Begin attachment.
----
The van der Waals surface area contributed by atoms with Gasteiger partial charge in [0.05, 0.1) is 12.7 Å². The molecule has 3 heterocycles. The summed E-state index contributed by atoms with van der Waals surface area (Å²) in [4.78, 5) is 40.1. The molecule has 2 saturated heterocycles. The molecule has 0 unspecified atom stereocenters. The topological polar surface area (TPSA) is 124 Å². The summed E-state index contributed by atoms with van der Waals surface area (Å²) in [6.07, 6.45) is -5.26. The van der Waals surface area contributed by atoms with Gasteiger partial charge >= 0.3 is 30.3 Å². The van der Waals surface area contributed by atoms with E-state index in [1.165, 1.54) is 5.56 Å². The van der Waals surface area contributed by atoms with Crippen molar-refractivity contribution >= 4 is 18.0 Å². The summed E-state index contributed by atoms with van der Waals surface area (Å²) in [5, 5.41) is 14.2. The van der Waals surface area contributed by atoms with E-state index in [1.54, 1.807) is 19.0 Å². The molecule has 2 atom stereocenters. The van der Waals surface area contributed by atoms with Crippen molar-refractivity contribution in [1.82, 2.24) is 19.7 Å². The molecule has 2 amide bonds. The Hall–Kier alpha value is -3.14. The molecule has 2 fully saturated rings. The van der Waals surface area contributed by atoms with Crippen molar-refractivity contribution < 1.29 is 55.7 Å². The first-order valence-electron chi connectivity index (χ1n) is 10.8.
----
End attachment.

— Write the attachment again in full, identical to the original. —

The van der Waals surface area contributed by atoms with Gasteiger partial charge in [0.05, 0.1) is 12.7 Å². The molecule has 3 heterocycles. The summed E-state index contributed by atoms with van der Waals surface area (Å²) in [4.78, 5) is 40.1. The molecule has 2 saturated heterocycles. The molecule has 0 unspecified atom stereocenters. The topological polar surface area (TPSA) is 124 Å². The summed E-state index contributed by atoms with van der Waals surface area (Å²) in [6.07, 6.45) is -5.26. The van der Waals surface area contributed by atoms with Gasteiger partial charge >= 0.3 is 30.3 Å². The van der Waals surface area contributed by atoms with E-state index in [1.165, 1.54) is 5.56 Å². The van der Waals surface area contributed by atoms with Crippen molar-refractivity contribution >= 4 is 18.0 Å². The summed E-state index contributed by atoms with van der Waals surface area (Å²) in [5, 5.41) is 14.2. The van der Waals surface area contributed by atoms with E-state index in [1.54, 1.807) is 19.0 Å². The molecule has 2 atom stereocenters. The van der Waals surface area contributed by atoms with Crippen molar-refractivity contribution in [1.82, 2.24) is 19.7 Å². The molecule has 2 amide bonds. The Hall–Kier alpha value is -3.14. The molecule has 2 fully saturated rings. The van der Waals surface area contributed by atoms with Crippen molar-refractivity contribution < 1.29 is 55.7 Å². The first-order valence-electron chi connectivity index (χ1n) is 10.8.